For years using an oil formulated for your heavy-duty truck in your personal cars wasn’t the best idea. But those days have ended with the introduction of Shell Rotella T6 5W-30 MV.
The new oil was introduced by Jason Brown, Shell Rotella technical manager of heavy-duty engine oil on Wednesday, Sept. 20, at a media event in Goleta, Calif.
Brown explained that normal heavy-duty engine oils and passenger car motor oils are relatively the same. They have the same base oil and the same viscosity modifiers. Performance additives are where they begin to vary widely.
In the trek to develop a one-size-fits-all oil, Shell’s development team had to acknowledge part of the challenge has been the oil weight differences between the two vehicles. The average heavy-duty engine oil used in trucks is 15W-40 and passenger cars is 5W-40.
Part of that trend had to do with options for heavy-duty trucks and prevailing misconceptions. However, with the evolution of lower viscosity heavy-duty engine oils and a push toward lower viscosity oils with equivalent and even better engine protection, those hurdles began to fall.
Enter the Environmental Protection Agency’s new greenhouse gas regulations, known as GHG I, in the industry. Engine makers were required to lower emissions even further, while also increasing fuel mileage. That meant everything, including the oil, would need to evolve. Inevitably, lower viscosity oils were going to be part of the solution.
The American Petroleum Institute established a new category of engine oils, and the oil makers went to work to meet the standards. Because of the unique demands of older engines and engines of the future, a split category was established. That resulted in two new types of engine oils, CK-4 and FA-4. Basically CK-4 oils are backward compatible with all trucks on the road, and FA-4 is designed for new engines going forward.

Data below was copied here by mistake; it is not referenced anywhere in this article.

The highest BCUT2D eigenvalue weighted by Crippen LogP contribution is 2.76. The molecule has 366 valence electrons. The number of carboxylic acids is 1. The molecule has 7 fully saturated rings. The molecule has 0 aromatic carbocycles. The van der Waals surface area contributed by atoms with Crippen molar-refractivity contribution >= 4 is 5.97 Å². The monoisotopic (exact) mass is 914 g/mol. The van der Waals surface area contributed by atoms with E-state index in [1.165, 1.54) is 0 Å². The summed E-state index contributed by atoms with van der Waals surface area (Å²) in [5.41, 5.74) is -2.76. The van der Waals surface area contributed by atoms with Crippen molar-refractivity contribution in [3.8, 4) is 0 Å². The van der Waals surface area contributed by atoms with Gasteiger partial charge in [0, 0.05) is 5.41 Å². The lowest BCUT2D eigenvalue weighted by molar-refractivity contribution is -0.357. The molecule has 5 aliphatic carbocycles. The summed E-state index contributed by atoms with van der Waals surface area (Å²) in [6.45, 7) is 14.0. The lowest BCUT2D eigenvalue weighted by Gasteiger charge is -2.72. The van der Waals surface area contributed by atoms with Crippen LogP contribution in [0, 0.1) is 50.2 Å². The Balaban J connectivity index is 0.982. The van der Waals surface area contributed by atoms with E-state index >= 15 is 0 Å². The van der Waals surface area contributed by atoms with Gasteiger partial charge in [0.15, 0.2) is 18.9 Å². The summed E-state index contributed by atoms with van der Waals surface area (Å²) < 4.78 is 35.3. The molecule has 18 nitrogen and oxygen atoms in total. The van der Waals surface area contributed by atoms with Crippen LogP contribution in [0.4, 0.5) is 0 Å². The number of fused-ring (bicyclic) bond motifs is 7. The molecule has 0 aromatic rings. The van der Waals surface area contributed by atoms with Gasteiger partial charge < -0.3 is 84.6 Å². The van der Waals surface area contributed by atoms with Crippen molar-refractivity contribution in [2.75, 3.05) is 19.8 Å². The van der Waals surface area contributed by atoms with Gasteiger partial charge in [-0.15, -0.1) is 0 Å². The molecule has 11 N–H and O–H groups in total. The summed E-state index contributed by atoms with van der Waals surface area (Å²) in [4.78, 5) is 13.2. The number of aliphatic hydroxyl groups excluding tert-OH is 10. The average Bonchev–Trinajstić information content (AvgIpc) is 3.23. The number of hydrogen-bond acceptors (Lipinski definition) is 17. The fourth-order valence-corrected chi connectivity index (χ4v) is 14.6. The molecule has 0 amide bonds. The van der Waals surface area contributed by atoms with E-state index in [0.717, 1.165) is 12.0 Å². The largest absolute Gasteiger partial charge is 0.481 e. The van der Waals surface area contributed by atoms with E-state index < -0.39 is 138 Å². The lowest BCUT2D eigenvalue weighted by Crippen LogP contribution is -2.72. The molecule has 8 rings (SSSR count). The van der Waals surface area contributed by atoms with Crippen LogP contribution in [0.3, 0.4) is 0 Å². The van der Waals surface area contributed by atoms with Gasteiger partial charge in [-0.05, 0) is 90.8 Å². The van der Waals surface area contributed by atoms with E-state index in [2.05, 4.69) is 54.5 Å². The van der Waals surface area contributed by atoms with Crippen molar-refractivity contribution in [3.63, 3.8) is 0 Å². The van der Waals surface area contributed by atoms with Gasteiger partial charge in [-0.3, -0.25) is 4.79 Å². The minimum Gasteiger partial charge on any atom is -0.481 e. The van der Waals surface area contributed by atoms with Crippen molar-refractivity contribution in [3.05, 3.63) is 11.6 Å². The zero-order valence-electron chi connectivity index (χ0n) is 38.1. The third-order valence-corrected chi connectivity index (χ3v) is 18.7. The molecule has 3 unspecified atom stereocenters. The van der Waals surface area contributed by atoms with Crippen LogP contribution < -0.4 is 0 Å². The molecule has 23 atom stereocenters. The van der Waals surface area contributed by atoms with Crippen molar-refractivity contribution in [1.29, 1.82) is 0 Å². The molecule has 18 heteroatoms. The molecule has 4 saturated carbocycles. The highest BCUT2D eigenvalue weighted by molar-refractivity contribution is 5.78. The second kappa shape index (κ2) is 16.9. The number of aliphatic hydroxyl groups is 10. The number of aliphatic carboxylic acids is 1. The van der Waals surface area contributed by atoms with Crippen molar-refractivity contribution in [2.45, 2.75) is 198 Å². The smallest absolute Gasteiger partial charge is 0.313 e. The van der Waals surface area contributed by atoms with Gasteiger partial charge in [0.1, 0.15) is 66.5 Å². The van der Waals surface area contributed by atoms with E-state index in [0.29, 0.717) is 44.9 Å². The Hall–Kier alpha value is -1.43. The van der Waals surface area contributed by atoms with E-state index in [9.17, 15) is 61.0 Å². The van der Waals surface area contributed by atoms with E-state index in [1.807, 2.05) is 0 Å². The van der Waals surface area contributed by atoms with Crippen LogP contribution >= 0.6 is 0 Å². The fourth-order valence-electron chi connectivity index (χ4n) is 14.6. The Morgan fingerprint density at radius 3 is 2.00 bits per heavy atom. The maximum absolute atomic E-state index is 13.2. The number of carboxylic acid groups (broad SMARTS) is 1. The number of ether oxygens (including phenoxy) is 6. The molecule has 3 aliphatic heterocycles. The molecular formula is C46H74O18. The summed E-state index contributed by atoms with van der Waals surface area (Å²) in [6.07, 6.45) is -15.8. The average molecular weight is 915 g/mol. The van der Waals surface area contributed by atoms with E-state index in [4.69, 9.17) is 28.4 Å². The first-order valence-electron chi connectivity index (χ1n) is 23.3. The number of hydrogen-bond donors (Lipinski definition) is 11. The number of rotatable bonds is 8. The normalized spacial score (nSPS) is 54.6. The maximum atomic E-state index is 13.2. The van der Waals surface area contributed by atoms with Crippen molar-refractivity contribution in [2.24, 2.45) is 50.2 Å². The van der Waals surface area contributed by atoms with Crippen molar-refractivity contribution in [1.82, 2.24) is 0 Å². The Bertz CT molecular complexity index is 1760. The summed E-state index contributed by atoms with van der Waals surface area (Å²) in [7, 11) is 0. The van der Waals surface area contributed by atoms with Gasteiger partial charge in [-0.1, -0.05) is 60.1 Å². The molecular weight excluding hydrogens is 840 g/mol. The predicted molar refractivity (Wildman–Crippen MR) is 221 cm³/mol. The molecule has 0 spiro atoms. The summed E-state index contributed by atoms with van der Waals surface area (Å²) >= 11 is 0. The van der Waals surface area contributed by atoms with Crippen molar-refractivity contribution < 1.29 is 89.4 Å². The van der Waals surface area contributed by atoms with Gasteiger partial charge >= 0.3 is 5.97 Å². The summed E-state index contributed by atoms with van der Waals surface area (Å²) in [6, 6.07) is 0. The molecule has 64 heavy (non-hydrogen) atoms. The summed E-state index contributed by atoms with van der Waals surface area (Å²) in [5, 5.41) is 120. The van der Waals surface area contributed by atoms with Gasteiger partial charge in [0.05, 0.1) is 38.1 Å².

Shell rolled out its CK-4 Rotella T6 5W-30 in December 2016 as part of the new lineup of engine oils. In addition to meeting the new standards for heavy-duty engines, it also cracked the door further open to an oil that could be used in passenger cars.
A second significant hurdle that oil makers faced was the amount of phosphorus allowed in the different oils. Heavy-duty engine oils were allowed 1,200 parts per million while passenger car oils only allowed 800 parts per million.
Before December 2016, heavy-duty engine oils also could license under the American Petroleum Institute standards for passenger cars with a waiver. That allowed them to keep the higher phosphorus content in the passenger car oil.
While running a heavy-duty engine oil in your passenger car engines would not cause an immediate catastrophic engine failure, it posed a long-term threat to catalytic converters. The higher phosphorus content could eventually poison the catalytic converter over time, leading to an expensive replacement.
When the new API standard went into effect in December 2016, that waiver was eliminated for XW-30 oils. That meant if manufacturers of a heavy-duty engine oil, say Shell’s 5W-30, wanted it to be licensed for passenger cars as well, it would have to drop that phosphorus level to 800 parts per million.
To reduce the levels, Shell engineers turned to the final component of engine oils – the additives. The previous requirements and needs had the formulation of additives different for diesel and gasoline engine oils. The engineers were able to unlock the matrix of additives to fit the unique needs of the different engines with one oil – the Rotella T6 5W-30 MV.
That means truckers opting for the lighter weight Rotella T6 5W-30 for fuel economy will no longer be forced to buy a second passenger car-specific oil for their personal vehicles.
The new T6 5W-30 MV (multivehicle) is expected to be available starting in October at retailers such as NAPA, O’Reilly’s and Wal-Mart.
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